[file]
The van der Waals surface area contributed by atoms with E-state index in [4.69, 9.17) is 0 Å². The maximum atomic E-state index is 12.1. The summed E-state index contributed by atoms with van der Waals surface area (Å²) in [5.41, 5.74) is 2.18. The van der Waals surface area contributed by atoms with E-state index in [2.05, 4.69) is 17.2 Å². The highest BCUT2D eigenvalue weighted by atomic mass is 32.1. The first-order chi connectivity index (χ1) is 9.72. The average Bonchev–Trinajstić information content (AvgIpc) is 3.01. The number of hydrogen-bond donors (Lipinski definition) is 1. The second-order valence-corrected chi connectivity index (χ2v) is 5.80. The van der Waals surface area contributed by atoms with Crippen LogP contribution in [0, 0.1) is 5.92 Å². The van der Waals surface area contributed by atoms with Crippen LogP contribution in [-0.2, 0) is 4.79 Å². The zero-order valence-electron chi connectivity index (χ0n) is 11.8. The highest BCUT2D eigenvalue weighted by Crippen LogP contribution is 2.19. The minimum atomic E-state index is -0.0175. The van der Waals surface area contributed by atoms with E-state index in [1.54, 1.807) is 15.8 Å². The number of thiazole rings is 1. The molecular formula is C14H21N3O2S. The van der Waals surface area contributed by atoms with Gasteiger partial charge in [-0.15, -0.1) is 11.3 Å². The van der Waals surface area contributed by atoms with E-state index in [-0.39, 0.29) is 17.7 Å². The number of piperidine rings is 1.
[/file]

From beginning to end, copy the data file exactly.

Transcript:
The van der Waals surface area contributed by atoms with E-state index in [4.69, 9.17) is 0 Å². The maximum atomic E-state index is 12.1. The summed E-state index contributed by atoms with van der Waals surface area (Å²) in [5.41, 5.74) is 2.18. The van der Waals surface area contributed by atoms with E-state index in [2.05, 4.69) is 17.2 Å². The highest BCUT2D eigenvalue weighted by atomic mass is 32.1. The first-order chi connectivity index (χ1) is 9.72. The average Bonchev–Trinajstić information content (AvgIpc) is 3.01. The number of hydrogen-bond donors (Lipinski definition) is 1. The second-order valence-corrected chi connectivity index (χ2v) is 5.80. The van der Waals surface area contributed by atoms with Crippen LogP contribution in [0, 0.1) is 5.92 Å². The van der Waals surface area contributed by atoms with Crippen LogP contribution in [-0.2, 0) is 4.79 Å². The zero-order valence-electron chi connectivity index (χ0n) is 11.8. The highest BCUT2D eigenvalue weighted by Crippen LogP contribution is 2.19. The minimum atomic E-state index is -0.0175. The van der Waals surface area contributed by atoms with E-state index in [1.54, 1.807) is 15.8 Å². The number of thiazole rings is 1. The molecular formula is C14H21N3O2S. The van der Waals surface area contributed by atoms with Gasteiger partial charge in [-0.15, -0.1) is 11.3 Å². The van der Waals surface area contributed by atoms with E-state index in [-0.39, 0.29) is 17.7 Å². The number of piperidine rings is 1.